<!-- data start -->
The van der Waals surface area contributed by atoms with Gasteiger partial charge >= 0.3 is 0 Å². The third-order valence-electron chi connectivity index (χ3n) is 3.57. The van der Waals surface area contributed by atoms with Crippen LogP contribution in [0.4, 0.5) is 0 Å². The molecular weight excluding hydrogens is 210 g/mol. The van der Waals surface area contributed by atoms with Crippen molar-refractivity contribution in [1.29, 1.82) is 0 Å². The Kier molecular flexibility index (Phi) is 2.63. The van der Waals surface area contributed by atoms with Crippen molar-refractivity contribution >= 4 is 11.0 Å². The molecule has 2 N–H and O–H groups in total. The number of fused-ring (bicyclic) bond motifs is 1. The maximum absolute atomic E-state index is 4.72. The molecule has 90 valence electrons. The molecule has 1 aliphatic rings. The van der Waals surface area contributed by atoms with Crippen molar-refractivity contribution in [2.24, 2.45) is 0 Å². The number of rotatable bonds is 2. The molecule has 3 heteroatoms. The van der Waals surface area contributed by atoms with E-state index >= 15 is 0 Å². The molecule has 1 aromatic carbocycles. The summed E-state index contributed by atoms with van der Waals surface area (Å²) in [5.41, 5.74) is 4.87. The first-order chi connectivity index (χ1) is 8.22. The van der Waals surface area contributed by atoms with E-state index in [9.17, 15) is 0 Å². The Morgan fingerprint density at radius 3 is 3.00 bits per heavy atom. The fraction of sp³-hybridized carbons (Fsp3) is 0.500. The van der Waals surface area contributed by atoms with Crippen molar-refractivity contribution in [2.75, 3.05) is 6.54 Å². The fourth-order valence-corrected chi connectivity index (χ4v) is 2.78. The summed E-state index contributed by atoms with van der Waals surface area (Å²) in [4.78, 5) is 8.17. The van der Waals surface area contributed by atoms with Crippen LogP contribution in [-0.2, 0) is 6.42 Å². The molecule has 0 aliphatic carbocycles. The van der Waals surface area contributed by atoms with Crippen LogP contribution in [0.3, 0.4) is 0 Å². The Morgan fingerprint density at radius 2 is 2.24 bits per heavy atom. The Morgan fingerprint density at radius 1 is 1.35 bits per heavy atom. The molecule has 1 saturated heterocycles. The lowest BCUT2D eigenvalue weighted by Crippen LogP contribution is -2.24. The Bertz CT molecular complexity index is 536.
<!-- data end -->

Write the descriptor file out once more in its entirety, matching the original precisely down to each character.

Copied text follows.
The van der Waals surface area contributed by atoms with Gasteiger partial charge >= 0.3 is 0 Å². The third-order valence-electron chi connectivity index (χ3n) is 3.57. The van der Waals surface area contributed by atoms with Crippen LogP contribution in [0.4, 0.5) is 0 Å². The molecular weight excluding hydrogens is 210 g/mol. The van der Waals surface area contributed by atoms with Crippen molar-refractivity contribution in [1.29, 1.82) is 0 Å². The Kier molecular flexibility index (Phi) is 2.63. The van der Waals surface area contributed by atoms with Crippen molar-refractivity contribution >= 4 is 11.0 Å². The molecule has 2 N–H and O–H groups in total. The number of fused-ring (bicyclic) bond motifs is 1. The maximum absolute atomic E-state index is 4.72. The molecule has 90 valence electrons. The molecule has 1 aliphatic rings. The van der Waals surface area contributed by atoms with Crippen molar-refractivity contribution in [2.24, 2.45) is 0 Å². The number of rotatable bonds is 2. The molecule has 3 heteroatoms. The van der Waals surface area contributed by atoms with E-state index >= 15 is 0 Å². The molecule has 1 aromatic carbocycles. The summed E-state index contributed by atoms with van der Waals surface area (Å²) in [5.41, 5.74) is 4.87. The first-order chi connectivity index (χ1) is 8.22. The van der Waals surface area contributed by atoms with E-state index in [9.17, 15) is 0 Å². The Morgan fingerprint density at radius 3 is 3.00 bits per heavy atom. The fraction of sp³-hybridized carbons (Fsp3) is 0.500. The van der Waals surface area contributed by atoms with Crippen molar-refractivity contribution in [2.75, 3.05) is 6.54 Å². The fourth-order valence-corrected chi connectivity index (χ4v) is 2.78. The summed E-state index contributed by atoms with van der Waals surface area (Å²) in [4.78, 5) is 8.17. The van der Waals surface area contributed by atoms with Crippen LogP contribution in [-0.2, 0) is 6.42 Å². The molecule has 0 aliphatic carbocycles. The van der Waals surface area contributed by atoms with Crippen LogP contribution in [0.3, 0.4) is 0 Å². The Morgan fingerprint density at radius 2 is 2.24 bits per heavy atom. The Morgan fingerprint density at radius 1 is 1.35 bits per heavy atom. The molecule has 1 saturated heterocycles. The lowest BCUT2D eigenvalue weighted by Crippen LogP contribution is -2.24. The Bertz CT molecular complexity index is 536.